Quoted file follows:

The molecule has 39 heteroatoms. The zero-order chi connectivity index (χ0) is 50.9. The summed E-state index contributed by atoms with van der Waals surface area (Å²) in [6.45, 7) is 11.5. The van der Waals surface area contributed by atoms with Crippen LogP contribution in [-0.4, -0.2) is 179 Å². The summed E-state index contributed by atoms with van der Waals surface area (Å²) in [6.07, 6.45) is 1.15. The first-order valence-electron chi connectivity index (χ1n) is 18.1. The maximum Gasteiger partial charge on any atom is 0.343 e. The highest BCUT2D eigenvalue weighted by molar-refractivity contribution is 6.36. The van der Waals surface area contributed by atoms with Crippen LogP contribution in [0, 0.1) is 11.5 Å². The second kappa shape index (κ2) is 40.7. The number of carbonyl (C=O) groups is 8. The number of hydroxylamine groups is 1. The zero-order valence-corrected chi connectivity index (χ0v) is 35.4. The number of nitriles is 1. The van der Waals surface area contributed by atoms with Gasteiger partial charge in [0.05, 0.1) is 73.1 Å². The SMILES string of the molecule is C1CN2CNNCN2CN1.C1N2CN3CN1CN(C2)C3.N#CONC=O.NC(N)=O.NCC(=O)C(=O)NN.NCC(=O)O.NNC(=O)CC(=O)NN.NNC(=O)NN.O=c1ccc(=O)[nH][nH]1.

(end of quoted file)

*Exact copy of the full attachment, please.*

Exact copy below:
The molecule has 39 heteroatoms. The zero-order chi connectivity index (χ0) is 50.9. The summed E-state index contributed by atoms with van der Waals surface area (Å²) in [6.45, 7) is 11.5. The van der Waals surface area contributed by atoms with Crippen LogP contribution in [-0.4, -0.2) is 179 Å². The summed E-state index contributed by atoms with van der Waals surface area (Å²) in [6.07, 6.45) is 1.15. The first-order valence-electron chi connectivity index (χ1n) is 18.1. The maximum Gasteiger partial charge on any atom is 0.343 e. The highest BCUT2D eigenvalue weighted by molar-refractivity contribution is 6.36. The van der Waals surface area contributed by atoms with Crippen LogP contribution in [0, 0.1) is 11.5 Å². The second kappa shape index (κ2) is 40.7. The number of carbonyl (C=O) groups is 8. The number of hydroxylamine groups is 1. The zero-order valence-corrected chi connectivity index (χ0v) is 35.4. The number of nitriles is 1. The van der Waals surface area contributed by atoms with Gasteiger partial charge in [0.05, 0.1) is 73.1 Å². The SMILES string of the molecule is C1CN2CNNCN2CN1.C1N2CN3CN1CN(C2)C3.N#CONC=O.NC(N)=O.NCC(=O)C(=O)NN.NCC(=O)O.NNC(=O)CC(=O)NN.NNC(=O)NN.O=c1ccc(=O)[nH][nH]1.